Thursday, 31 October 2019

The Accelerated Completion program: Helping researchers plan their way toward the finish line!

The Semester Two 2019 ACP crew at the finish of the program
The Semester Two 2019 ACP crew at the finish of the program 

There’s no way to put it without understatement: finishing a PhD is just hard yakka.

At the start of our degrees we often see a vast expanse of time ahead, and the day-to-day of a research degree often feels different as we pick up and spin all the plates and learn all the things!

After years of dedication and careful work, the end sometimes creeps up on us. The end stages of a doctorate are often some of the richest intellectually (if not always financially!). For many of us, the end is a time of crystallisation where the small parts of our research begin to add up to a bigger picture. So, the end is not only an exciting time for a doctoral project, it is also an exciting time for the doctoral researcher, as we observe ourselves stepping over the threshold from novice to expert knower.

This special time is also one where we have an opportunity to learn more about ourselves, and who we need to be for ourselves in order to finish significant projects, like a PhD.

Tuesday, 22 October 2019

Bridging research cultures: A reflection on graduate researcher orientation with an overseas cohort (Dan Bendrups)



In this post RED team member Dan Bendrups reflects on his recent trip to Manila where he worked with a new cohort of La Trobe graduate researchers. 

Every year, the La Trobe University research environment receives a new injection of energy from the arrival of international PhD candidates from all over the world. Some are supported by home country scholarships, while others have been successful in obtaining funding from Australian sources, but for the most part, they come here individually, joining our research programs and finding their feet. We often know very little about their home research environments to begin with, but contrasts and comparisons inevitably emerge over time, and these discussions become part of the international PhD experience.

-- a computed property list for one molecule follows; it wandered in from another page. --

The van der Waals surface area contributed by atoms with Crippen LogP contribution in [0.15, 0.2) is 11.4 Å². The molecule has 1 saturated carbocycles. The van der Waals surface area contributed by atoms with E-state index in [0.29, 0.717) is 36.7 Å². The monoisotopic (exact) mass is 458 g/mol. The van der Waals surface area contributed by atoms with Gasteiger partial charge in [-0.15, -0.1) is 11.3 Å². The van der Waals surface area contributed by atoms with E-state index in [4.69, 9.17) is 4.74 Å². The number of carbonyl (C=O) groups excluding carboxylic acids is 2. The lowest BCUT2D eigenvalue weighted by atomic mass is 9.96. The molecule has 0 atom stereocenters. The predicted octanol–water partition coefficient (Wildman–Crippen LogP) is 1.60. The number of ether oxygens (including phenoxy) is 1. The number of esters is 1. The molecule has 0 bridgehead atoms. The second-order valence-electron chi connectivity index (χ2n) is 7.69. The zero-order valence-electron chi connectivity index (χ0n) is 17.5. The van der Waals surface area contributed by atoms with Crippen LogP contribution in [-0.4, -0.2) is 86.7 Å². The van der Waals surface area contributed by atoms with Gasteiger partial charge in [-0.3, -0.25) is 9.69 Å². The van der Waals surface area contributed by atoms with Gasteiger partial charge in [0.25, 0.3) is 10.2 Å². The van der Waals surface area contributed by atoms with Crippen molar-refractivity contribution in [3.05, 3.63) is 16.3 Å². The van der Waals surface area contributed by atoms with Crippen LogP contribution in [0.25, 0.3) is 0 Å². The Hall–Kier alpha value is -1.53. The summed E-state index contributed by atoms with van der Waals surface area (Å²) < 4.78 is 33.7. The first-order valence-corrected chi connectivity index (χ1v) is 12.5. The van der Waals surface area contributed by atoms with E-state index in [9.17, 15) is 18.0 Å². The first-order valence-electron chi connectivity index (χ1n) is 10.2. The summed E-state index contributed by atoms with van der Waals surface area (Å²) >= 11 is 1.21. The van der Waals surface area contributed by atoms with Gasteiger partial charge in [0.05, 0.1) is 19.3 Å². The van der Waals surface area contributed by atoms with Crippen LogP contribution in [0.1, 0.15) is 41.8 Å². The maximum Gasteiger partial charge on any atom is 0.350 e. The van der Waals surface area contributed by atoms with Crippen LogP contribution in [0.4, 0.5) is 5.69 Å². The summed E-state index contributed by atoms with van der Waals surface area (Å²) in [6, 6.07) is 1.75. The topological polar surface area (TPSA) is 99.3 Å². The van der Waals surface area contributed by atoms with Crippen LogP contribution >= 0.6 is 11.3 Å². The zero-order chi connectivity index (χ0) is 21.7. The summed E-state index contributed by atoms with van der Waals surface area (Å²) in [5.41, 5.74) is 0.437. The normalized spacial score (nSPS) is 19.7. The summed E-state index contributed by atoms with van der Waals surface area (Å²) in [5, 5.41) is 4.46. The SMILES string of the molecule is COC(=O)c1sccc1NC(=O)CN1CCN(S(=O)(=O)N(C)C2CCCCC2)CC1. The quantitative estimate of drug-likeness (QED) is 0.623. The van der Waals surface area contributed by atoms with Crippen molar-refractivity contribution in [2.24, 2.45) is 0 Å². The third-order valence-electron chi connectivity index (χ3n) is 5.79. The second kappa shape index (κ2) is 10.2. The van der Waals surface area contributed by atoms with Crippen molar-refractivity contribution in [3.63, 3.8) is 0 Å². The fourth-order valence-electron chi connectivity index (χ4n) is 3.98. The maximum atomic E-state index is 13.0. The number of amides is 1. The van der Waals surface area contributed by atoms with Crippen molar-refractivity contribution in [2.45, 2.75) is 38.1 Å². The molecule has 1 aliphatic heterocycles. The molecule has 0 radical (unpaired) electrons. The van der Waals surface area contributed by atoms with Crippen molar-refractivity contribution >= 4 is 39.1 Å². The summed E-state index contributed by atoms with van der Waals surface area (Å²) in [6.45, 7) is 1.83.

This year, a new element was added to this mix. Under the terms of a new collaborative agreement with Ateneo de Manila University in the Philippines, a group of six PhD candidates joined La Trobe as a cohort. The agreement means that their candidature time will be shared between Ateneo and La Trobe , thus, their home research environment will pay a bigger role in their doctoral experience. Their supervision is also shared between La Trobe and Ateneo, with a supervisor at each end.


Tuesday, 15 October 2019

Musings on Open Access and fairness (Jenny Fafeita)








Next week La Trobe University will be celebrating Open Access Week along with researchers all over the globe. From 21-27 October there will be a series of conversations, workshops and online offerings which are all about open access, and the questions of fairness that arise when thinking about accessing knowledge. Check out the activities here!   

Over the past few weeks I’ve been working with library staff to coordinate a series of activities for Open Access (OA) week (21-27 October). ). This international event is an opportunity for us all to reflect on the meaning of OA and what it means for us as members of research communities.

The theme of this year’s OA Week, “Open for whom? Equity in open knowledge”, is timely as many La Trobe students are graduating and will no longer have access to research and educational resources sitting behind paywalls. How will they get access in the future?